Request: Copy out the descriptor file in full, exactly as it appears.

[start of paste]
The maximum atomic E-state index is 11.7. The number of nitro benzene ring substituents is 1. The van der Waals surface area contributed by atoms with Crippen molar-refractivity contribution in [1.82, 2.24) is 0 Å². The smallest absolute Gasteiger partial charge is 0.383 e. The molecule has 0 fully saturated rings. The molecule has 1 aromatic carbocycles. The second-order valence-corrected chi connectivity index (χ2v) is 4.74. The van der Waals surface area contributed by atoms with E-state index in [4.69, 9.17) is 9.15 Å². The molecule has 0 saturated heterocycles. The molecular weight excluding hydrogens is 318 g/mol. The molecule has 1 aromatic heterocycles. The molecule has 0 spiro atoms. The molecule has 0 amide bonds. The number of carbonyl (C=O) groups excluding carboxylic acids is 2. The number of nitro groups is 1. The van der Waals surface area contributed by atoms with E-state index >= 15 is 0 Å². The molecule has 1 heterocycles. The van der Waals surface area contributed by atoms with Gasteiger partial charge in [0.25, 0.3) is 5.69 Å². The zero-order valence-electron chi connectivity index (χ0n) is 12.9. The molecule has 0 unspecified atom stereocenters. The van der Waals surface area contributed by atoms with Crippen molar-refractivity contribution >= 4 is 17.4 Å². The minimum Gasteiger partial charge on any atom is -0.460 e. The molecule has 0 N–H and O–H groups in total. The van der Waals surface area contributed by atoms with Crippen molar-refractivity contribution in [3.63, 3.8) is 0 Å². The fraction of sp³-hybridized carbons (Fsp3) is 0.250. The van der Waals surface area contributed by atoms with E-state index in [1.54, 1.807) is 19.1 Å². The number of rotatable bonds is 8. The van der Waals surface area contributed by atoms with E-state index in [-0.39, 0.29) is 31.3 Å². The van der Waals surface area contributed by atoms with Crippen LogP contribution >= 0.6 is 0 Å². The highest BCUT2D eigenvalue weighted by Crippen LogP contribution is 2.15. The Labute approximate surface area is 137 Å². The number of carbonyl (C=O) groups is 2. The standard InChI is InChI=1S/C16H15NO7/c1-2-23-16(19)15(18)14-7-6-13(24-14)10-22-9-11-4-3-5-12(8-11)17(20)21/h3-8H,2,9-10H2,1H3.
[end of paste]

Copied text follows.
The maximum atomic E-state index is 11.7. The number of nitro benzene ring substituents is 1. The van der Waals surface area contributed by atoms with Crippen molar-refractivity contribution in [1.82, 2.24) is 0 Å². The smallest absolute Gasteiger partial charge is 0.383 e. The molecule has 0 fully saturated rings. The molecule has 1 aromatic carbocycles. The second-order valence-corrected chi connectivity index (χ2v) is 4.74. The van der Waals surface area contributed by atoms with E-state index in [4.69, 9.17) is 9.15 Å². The molecule has 0 saturated heterocycles. The molecular weight excluding hydrogens is 318 g/mol. The molecule has 1 aromatic heterocycles. The molecule has 0 spiro atoms. The molecule has 0 amide bonds. The number of carbonyl (C=O) groups excluding carboxylic acids is 2. The number of nitro groups is 1. The van der Waals surface area contributed by atoms with E-state index >= 15 is 0 Å². The molecule has 1 heterocycles. The van der Waals surface area contributed by atoms with Gasteiger partial charge in [0.25, 0.3) is 5.69 Å². The zero-order valence-electron chi connectivity index (χ0n) is 12.9. The molecule has 0 unspecified atom stereocenters. The van der Waals surface area contributed by atoms with Crippen molar-refractivity contribution >= 4 is 17.4 Å². The minimum Gasteiger partial charge on any atom is -0.460 e. The molecule has 0 N–H and O–H groups in total. The van der Waals surface area contributed by atoms with Crippen molar-refractivity contribution in [3.63, 3.8) is 0 Å². The fraction of sp³-hybridized carbons (Fsp3) is 0.250. The van der Waals surface area contributed by atoms with E-state index in [1.54, 1.807) is 19.1 Å². The number of rotatable bonds is 8. The van der Waals surface area contributed by atoms with E-state index in [-0.39, 0.29) is 31.3 Å². The van der Waals surface area contributed by atoms with Crippen LogP contribution >= 0.6 is 0 Å². The highest BCUT2D eigenvalue weighted by Crippen LogP contribution is 2.15. The Labute approximate surface area is 137 Å². The number of carbonyl (C=O) groups is 2. The standard InChI is InChI=1S/C16H15NO7/c1-2-23-16(19)15(18)14-7-6-13(24-14)10-22-9-11-4-3-5-12(8-11)17(20)21/h3-8H,2,9-10H2,1H3.